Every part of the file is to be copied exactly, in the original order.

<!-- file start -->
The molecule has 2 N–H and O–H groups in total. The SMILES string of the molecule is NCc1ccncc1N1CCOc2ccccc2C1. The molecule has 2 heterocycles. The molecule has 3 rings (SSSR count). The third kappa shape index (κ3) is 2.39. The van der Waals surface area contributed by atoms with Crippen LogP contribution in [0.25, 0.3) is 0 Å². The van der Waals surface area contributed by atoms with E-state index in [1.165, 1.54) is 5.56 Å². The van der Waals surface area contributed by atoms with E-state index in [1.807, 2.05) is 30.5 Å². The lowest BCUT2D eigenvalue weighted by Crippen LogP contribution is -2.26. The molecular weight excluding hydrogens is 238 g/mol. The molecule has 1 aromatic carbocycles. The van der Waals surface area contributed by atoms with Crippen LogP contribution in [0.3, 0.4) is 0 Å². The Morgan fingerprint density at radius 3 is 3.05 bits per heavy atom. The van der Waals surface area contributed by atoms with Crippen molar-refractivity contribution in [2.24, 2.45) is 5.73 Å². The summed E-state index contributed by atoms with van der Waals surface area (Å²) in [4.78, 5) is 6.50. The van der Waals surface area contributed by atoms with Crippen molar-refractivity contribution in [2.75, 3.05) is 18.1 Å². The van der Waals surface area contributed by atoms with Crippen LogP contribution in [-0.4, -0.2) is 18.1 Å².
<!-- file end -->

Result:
The molecule has 2 N–H and O–H groups in total. The SMILES string of the molecule is NCc1ccncc1N1CCOc2ccccc2C1. The molecule has 2 heterocycles. The molecule has 3 rings (SSSR count). The third kappa shape index (κ3) is 2.39. The van der Waals surface area contributed by atoms with Crippen LogP contribution in [0.25, 0.3) is 0 Å². The van der Waals surface area contributed by atoms with E-state index in [1.165, 1.54) is 5.56 Å². The van der Waals surface area contributed by atoms with E-state index in [1.807, 2.05) is 30.5 Å². The lowest BCUT2D eigenvalue weighted by Crippen LogP contribution is -2.26. The molecular weight excluding hydrogens is 238 g/mol. The molecule has 1 aromatic carbocycles. The van der Waals surface area contributed by atoms with Crippen LogP contribution in [0.3, 0.4) is 0 Å². The Morgan fingerprint density at radius 3 is 3.05 bits per heavy atom. The van der Waals surface area contributed by atoms with Crippen molar-refractivity contribution in [2.24, 2.45) is 5.73 Å². The summed E-state index contributed by atoms with van der Waals surface area (Å²) in [4.78, 5) is 6.50. The van der Waals surface area contributed by atoms with Crippen molar-refractivity contribution in [2.75, 3.05) is 18.1 Å². The van der Waals surface area contributed by atoms with Crippen LogP contribution in [-0.4, -0.2) is 18.1 Å².